US and Canadian officials issued strict warnings and instructed people not to plant those mystery seeds. China says that the shipments appear to be “forged.”
USDA is well aware that people around the country have received suspicious, seed packets that seem to come from China. In close cooperation with the Homeland Security Department of Customs and Border Protection (HSCPP), other federal agencies, and state agricultural departments, the USDA’s Animal and Plant Health Inspection Service (APHIS) is investigating the situation.
USDA urges all recipients of an unrequested seed package to immediately contact their plant health director of the State of APHIS. Hold on the seeds and packaging, including the mailing mark, until you have been provided with more guidance by either of your state department for agriculture or APHIS. Do not plant seeds originating from unknown sources, they added.
APHIS also took to Twitter on Tuesday to advise and inform people to report any such package to the State Department of Agriculture or the State Plant Health Office.
Similar warnings were also provided on Twitter by state governments, including those in Kentucky, Florida, and North Carolina.
Could it be Brushing scam?
The USDA said it’s “actively collecting seed packages from distributors. They will check their content and assess if they contain something that may be of interest to U.S. agriculture or the environment.”
“At present, there is no evidence to suggest it to be anything other than a ‘brushing scam,’ where a dealer who then publishes fake customer reviews to raise sales for unrequested products.”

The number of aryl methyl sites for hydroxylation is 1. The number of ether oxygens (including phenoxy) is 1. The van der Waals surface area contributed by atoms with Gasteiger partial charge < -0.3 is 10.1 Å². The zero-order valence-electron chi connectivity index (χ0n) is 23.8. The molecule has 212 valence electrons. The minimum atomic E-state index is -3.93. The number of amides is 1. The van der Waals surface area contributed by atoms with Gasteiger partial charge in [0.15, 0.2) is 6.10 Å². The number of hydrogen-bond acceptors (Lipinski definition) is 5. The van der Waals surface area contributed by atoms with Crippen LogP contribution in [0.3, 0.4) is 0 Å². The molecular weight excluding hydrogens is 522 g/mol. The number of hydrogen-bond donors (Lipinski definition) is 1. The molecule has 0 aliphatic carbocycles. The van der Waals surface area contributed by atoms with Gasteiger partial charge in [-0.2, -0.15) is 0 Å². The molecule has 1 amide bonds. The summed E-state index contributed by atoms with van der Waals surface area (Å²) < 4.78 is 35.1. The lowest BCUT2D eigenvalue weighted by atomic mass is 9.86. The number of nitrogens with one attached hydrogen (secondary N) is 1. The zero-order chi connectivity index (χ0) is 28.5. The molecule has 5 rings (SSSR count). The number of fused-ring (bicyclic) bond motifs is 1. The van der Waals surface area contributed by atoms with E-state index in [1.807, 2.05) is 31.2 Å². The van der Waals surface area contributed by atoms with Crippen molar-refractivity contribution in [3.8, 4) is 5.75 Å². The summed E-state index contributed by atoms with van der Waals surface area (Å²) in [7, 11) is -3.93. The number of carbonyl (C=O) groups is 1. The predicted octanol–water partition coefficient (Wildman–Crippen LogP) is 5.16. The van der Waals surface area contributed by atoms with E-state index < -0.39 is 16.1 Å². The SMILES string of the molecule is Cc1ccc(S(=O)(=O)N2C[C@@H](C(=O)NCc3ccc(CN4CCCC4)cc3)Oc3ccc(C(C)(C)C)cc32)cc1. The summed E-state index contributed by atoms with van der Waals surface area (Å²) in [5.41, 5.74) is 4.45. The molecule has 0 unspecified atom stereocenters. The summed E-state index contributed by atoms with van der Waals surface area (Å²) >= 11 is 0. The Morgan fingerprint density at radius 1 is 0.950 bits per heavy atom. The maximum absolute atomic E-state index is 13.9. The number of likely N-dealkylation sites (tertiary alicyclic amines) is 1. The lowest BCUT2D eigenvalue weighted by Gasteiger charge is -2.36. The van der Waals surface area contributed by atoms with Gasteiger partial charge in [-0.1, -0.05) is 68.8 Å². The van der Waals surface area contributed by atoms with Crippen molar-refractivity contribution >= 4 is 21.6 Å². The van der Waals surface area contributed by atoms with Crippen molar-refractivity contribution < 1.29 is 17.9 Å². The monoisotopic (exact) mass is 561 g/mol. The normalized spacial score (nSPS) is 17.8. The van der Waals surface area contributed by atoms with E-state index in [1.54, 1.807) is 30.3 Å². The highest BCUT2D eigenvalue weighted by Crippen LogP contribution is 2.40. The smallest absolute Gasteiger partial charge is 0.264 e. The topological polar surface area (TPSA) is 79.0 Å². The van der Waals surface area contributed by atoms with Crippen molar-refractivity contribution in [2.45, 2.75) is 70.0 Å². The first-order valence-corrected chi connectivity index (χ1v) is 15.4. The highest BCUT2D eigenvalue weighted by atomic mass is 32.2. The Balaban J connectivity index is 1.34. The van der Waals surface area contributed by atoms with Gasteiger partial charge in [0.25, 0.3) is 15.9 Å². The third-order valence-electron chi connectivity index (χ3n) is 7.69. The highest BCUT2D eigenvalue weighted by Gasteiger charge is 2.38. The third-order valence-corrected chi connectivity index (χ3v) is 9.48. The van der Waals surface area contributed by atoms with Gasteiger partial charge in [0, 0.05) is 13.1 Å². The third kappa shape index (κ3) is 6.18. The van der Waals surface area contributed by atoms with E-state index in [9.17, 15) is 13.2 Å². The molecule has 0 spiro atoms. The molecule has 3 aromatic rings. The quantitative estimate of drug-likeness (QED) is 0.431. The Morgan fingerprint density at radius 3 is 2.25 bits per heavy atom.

In a press release on Monday, the North Carolina Department of Agriculture and Consumer Services officials said that unordained product shipments could possibly be brushing products.
China’s statement on mystery seeds
The Chinese Foreign Ministry said the labels in the packages appear “forged” and there are “errors” in the details about them.
Speaker Wang Wenbin stated that “China Post has asked the U.S. Postal Service to deliver this fraudulent mail to China to investigate it”. He added that the Chinese postal service has strictly followed the laws on the management of seeds in the Universal Postal Union.
People mistakenly planted the mystery seed
In June, a Kentucky woman said she had received seeds and thought they were from her planting club, so she planted them. The picture she posted shows a seed shipment with Chinese postage, which is close to what news media and public officials in the country have posted.
“I planted them but didn’t know it was a bad thing. I was in a Facebook gift-giving group and I thought it was from one of the members,” she said.
The woman said that she approached the Kentucky Department of Agriculture once she discovered the seeds should not be planted. According to her, KDA told her to either burn the plant or double bag it and throw it in the trash.
A Texas woman also planted the mystery seeds she had received in the mail. She said some moss that she planted in the same dirt used for the seeds died, but the same moss planted in fresh soil thrived.
The Louisiana Department of Agriculture and Forestry has a suggestion if someone has not only received the seeds, but also planted them — use some type of herbicide to kill them, and if anything comes back, do it again. Also, wash your hands for 20 seconds with soap and water after touching anything when connected to the seed shipments, WAFB reported.
Could this be another bio-weapon from china? The answer is still Unknown.